The Federal Housing Finance Agency on Friday announced that on Aug. 1, it will eliminate a controversial 0.5% fee on refinancing of Freddie Mac and Fannie Mae mortgages, a fee that the Trump Administration had said was needed to help the Enterprises weather the coronavirus economic crisis.
Credit union trade groups and members of Congress had opposed the fee when it was announced last year. Following vehement opposition, the Trump Administration announced that it would delay the fee until Dec. 1, 2020, and exempt the refinancing of loans below $125,000.
On Friday, FHFA Acting Director Sandra Thompson said the fee will be eliminated. “Eliminating the Adverse Market Refinance Fee will help families take advantage of the low-rate environment to save more money,” she said, in announcing the change. “Today’s action furthers FHFA’s priority of supporting affordable housing while simultaneously protecting the safety and soundness of the Enterprises.”
FHFA said that the vast majority of Fannie Mae and Freddie Mac borrowers had exited forbearance programs that had been implemented to help borrowers weather the coronavirus crisis.
The Credit Union National Association and the National Association of Federally-Insured Credit Unions had opposed the fee.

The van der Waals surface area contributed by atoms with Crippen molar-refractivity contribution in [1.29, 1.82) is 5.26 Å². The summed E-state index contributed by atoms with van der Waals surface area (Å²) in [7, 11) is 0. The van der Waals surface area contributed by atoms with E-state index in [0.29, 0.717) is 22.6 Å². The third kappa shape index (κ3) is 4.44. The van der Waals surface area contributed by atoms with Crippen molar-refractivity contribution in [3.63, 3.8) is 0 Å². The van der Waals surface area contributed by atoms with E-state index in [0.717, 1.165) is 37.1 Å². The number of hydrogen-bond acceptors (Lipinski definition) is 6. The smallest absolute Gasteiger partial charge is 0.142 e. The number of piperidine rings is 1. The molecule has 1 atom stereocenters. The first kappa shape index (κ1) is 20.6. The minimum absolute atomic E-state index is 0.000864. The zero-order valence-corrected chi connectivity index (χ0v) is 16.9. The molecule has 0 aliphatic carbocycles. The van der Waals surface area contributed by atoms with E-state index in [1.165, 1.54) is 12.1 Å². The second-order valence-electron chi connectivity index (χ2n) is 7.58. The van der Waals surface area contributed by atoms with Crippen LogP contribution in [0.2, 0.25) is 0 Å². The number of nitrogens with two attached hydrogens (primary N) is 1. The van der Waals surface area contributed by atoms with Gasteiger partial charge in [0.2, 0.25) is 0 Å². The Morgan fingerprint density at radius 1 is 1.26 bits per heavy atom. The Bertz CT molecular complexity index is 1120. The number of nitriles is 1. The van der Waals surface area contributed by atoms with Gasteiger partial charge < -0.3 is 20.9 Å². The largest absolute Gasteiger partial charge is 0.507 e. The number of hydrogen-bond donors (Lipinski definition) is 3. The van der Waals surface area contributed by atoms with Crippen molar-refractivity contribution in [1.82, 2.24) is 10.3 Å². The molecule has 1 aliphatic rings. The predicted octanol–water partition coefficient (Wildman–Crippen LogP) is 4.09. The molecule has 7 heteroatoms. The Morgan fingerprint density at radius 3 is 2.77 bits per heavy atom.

On Friday, CUNA President/CEO Jim Nussle praised Thompson’s decision. “CUNA has strongly opposed the adverse market fee since it was announced, and we appreciate Acting Director Thompson for listening to our concerns and rescinding the fee,” said Nussle. “This is an appropriate action given the strength of the current housing market and will lower the cost of refinancing for credit union members.
Senate Banking Committee Chairman Sherrod Brown, D-Ohio, said he was pleased with the move. “Removing this additional charge will help put money back in homeowners’ pockets,” Brown said. “I applaud Acting Director Thompson’s quick evaluation of the need for these charges and her action to make sure we’re not needlessly raising costs for homeowners.”